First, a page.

Allow Me to Introduce You to the Hanover Tomato
They’re just better.
Every summer right as the July heat creeps its way into the end of June, Hanover tomatoes hit the shelves at local farmers' markets and grocery stores in Central Virginia. For Virginians, this is the official indication of the start of summer.
There's nothing like sinking your teeth into a juicy tomato and mayo sandwich on a hot afternoon, and there's no better tomato for that sandwich than Hanover-grown.
The Hanover tomato gets its name from Hanover County, located slightly North of Richmond, Virginia, and just a quick 30-minute drive from where I grew up – thank goodness for that.
As a child, I wouldn't touch a tomato with a ten-foot pole, let alone eat them in a sandwich, but now I've come to love their tender and refreshing taste. Although all fresh tomatoes in the summer are great, I am especially partial to Hanover-grown.
State loyalties aside, they really are just better.
"The Hanover tomato is defined by its soil, not by its variety," David Hunsaker, a farmer at Village Garden RVA in Hanover, says. "So, you're looking at this strip of sandy soil, and that soil is what makes Hanover tomatoes what they are."
The sandy, coastal region, mixed with a little Virginia red clay, if you're on Hunsaker's farm, makes for a richer flavor in this bright crop. All of the growing circumstances – soil pH, composition, rain, and sun – marry to produce the Hanover.
If I hadn't already convinced you that it's the superior tomato, Patrick Willis, the Executive Chef of Lemaire Restaurant at Richmond's Jefferson Hotel, agrees.
"They are central Virginia's most famous ingredient and are ripe with acid and concentrated tomato flavor," Willis says. "At the restaurant they are the star in my Hanover Tomato Gaspacho because they add such wonderful flavor."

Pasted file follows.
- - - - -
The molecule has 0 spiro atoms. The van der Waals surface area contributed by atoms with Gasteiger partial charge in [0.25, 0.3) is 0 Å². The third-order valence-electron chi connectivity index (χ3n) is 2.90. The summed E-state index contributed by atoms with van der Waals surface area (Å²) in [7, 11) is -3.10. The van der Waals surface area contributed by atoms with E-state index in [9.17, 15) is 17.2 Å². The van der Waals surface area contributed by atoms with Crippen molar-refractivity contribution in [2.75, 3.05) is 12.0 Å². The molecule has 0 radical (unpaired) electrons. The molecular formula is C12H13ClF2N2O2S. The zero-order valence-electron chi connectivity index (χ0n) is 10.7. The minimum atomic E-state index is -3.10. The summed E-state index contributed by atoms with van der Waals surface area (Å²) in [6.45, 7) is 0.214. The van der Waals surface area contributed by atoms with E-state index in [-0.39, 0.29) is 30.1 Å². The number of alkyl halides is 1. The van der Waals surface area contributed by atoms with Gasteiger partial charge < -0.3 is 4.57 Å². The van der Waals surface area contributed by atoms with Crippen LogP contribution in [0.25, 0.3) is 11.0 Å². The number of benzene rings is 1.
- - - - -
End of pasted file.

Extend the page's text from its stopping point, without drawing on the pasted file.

Joe Sparatta the chef and owner of Southbound, another award-winning restaurant in Richmond shares a similar sentiment on Virginia's star fruit.
"I'm from New Jersey – born and raised – and people say the best [tomatoes] in the country come from NJ," Sparatta says. "After being here in Virginia for the last ten years, I absolutely believe the best tomatoes do come from Hanover County, and the best tomato growers are Village Garden farm."
Sparatta opened Southbound in 2014 with fellow chef Lee Gregory with the goal of including locally grown produce in their unique-Southern dishes. As owners of multiple restaurants around Richmond, Sparatta and Lee have used Village Garden RVA in Hanover County for their tomato supply for the last 10 years.
This farm grows 200 varieties of tomatoes and supplies many of Richmond's celebrated restaurants with the summer fruit.
David Hunsaker and Barbara Hollingsworth, the faces behind Village Garden RVA, turned their passion for gardening into a grass-roots style business. They established relationships with Richmond's best chefs by visiting door-to-door and offering the best fruit possible.
The magic Hanover soil, a good layer of compost, and some TLC are all David and Barbara use to grow their expansive tomato crop on just 10 acres of land.
So visit Virginia for the summer, order the Panzanella Salad from Southbound, which features Hanover-grown tomatoes in all their glory, then stop by the South of the James Farmers' Market on Saturday morning, and say hi to David and Barbara.
If you're nice, they may even invite you back to the farm for a Hanover tomato sandwich.